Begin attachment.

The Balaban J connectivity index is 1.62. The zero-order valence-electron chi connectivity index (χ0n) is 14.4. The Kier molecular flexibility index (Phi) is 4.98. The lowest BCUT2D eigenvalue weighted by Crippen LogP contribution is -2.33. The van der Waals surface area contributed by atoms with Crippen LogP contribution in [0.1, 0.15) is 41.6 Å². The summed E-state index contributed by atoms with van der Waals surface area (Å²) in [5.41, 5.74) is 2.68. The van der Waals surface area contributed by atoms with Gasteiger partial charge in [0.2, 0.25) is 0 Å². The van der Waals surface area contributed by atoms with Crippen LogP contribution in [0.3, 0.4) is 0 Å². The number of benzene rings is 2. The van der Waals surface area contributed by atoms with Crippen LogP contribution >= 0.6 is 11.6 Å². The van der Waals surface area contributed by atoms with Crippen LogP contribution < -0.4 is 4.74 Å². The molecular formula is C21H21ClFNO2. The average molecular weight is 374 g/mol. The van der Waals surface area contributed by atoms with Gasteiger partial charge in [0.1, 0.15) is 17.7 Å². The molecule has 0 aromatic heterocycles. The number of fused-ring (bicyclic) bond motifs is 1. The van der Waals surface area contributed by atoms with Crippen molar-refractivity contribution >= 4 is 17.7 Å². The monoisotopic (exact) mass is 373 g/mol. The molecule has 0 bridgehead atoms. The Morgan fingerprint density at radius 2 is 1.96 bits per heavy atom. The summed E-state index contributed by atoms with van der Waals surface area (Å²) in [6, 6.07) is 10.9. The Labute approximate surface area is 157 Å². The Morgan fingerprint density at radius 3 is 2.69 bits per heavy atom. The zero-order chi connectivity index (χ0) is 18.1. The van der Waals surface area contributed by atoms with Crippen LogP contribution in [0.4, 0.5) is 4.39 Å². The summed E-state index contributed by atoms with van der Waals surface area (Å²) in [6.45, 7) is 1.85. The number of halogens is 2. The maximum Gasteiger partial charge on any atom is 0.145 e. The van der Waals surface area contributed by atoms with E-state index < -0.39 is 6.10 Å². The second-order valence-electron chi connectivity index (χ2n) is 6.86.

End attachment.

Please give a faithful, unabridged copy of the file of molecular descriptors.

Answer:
The Balaban J connectivity index is 1.62. The zero-order valence-electron chi connectivity index (χ0n) is 14.4. The Kier molecular flexibility index (Phi) is 4.98. The lowest BCUT2D eigenvalue weighted by Crippen LogP contribution is -2.33. The van der Waals surface area contributed by atoms with Crippen LogP contribution in [0.1, 0.15) is 41.6 Å². The summed E-state index contributed by atoms with van der Waals surface area (Å²) in [5.41, 5.74) is 2.68. The van der Waals surface area contributed by atoms with Gasteiger partial charge in [0.2, 0.25) is 0 Å². The van der Waals surface area contributed by atoms with Crippen LogP contribution in [0.3, 0.4) is 0 Å². The number of benzene rings is 2. The van der Waals surface area contributed by atoms with Crippen LogP contribution >= 0.6 is 11.6 Å². The van der Waals surface area contributed by atoms with Crippen LogP contribution < -0.4 is 4.74 Å². The molecular formula is C21H21ClFNO2. The average molecular weight is 374 g/mol. The van der Waals surface area contributed by atoms with Gasteiger partial charge in [0.1, 0.15) is 17.7 Å². The molecule has 0 aromatic heterocycles. The number of fused-ring (bicyclic) bond motifs is 1. The van der Waals surface area contributed by atoms with Crippen molar-refractivity contribution >= 4 is 17.7 Å². The monoisotopic (exact) mass is 373 g/mol. The molecule has 0 bridgehead atoms. The Morgan fingerprint density at radius 2 is 1.96 bits per heavy atom. The summed E-state index contributed by atoms with van der Waals surface area (Å²) in [6, 6.07) is 10.9. The Labute approximate surface area is 157 Å². The Morgan fingerprint density at radius 3 is 2.69 bits per heavy atom. The zero-order chi connectivity index (χ0) is 18.1. The van der Waals surface area contributed by atoms with Crippen LogP contribution in [0.4, 0.5) is 4.39 Å². The summed E-state index contributed by atoms with van der Waals surface area (Å²) in [6.45, 7) is 1.85. The number of halogens is 2. The maximum Gasteiger partial charge on any atom is 0.145 e. The van der Waals surface area contributed by atoms with E-state index < -0.39 is 6.10 Å². The second-order valence-electron chi connectivity index (χ2n) is 6.86.